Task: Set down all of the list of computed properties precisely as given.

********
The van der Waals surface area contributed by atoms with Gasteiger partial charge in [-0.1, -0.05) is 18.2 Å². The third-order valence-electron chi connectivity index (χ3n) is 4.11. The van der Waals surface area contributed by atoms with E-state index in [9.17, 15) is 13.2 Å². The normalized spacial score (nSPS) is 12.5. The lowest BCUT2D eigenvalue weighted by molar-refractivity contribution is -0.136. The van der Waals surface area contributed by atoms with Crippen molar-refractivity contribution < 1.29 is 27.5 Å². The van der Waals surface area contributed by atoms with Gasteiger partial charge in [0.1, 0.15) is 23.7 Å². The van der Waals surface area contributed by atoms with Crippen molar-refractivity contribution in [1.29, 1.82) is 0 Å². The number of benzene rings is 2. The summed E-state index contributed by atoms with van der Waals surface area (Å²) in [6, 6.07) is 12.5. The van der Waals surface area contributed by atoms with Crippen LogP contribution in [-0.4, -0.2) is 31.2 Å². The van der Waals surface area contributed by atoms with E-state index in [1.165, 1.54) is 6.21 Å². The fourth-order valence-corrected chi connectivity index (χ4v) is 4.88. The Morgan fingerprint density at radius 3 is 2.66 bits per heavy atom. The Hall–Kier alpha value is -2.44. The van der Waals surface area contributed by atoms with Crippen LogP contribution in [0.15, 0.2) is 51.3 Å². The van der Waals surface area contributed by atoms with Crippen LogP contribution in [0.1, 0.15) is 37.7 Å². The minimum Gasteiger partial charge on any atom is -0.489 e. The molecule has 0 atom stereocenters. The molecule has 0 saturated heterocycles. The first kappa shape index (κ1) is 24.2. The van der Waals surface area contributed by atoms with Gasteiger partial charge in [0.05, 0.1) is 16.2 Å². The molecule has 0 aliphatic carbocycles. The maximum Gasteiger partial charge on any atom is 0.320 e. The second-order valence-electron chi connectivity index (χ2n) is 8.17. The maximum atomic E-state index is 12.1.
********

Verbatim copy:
The van der Waals surface area contributed by atoms with Gasteiger partial charge in [-0.1, -0.05) is 18.2 Å². The third-order valence-electron chi connectivity index (χ3n) is 4.11. The van der Waals surface area contributed by atoms with E-state index in [9.17, 15) is 13.2 Å². The normalized spacial score (nSPS) is 12.5. The lowest BCUT2D eigenvalue weighted by molar-refractivity contribution is -0.136. The van der Waals surface area contributed by atoms with Crippen molar-refractivity contribution < 1.29 is 27.5 Å². The van der Waals surface area contributed by atoms with Gasteiger partial charge in [0.1, 0.15) is 23.7 Å². The van der Waals surface area contributed by atoms with Crippen molar-refractivity contribution in [1.29, 1.82) is 0 Å². The number of benzene rings is 2. The summed E-state index contributed by atoms with van der Waals surface area (Å²) in [6, 6.07) is 12.5. The van der Waals surface area contributed by atoms with Crippen LogP contribution in [-0.4, -0.2) is 31.2 Å². The van der Waals surface area contributed by atoms with E-state index in [1.165, 1.54) is 6.21 Å². The fourth-order valence-corrected chi connectivity index (χ4v) is 4.88. The Morgan fingerprint density at radius 3 is 2.66 bits per heavy atom. The Hall–Kier alpha value is -2.44. The van der Waals surface area contributed by atoms with Crippen LogP contribution in [0.15, 0.2) is 51.3 Å². The van der Waals surface area contributed by atoms with Crippen LogP contribution in [0.1, 0.15) is 37.7 Å². The minimum Gasteiger partial charge on any atom is -0.489 e. The molecule has 0 atom stereocenters. The molecule has 0 saturated heterocycles. The first kappa shape index (κ1) is 24.2. The van der Waals surface area contributed by atoms with Gasteiger partial charge in [0.05, 0.1) is 16.2 Å². The molecule has 0 aliphatic carbocycles. The maximum Gasteiger partial charge on any atom is 0.320 e. The second-order valence-electron chi connectivity index (χ2n) is 8.17. The maximum atomic E-state index is 12.1.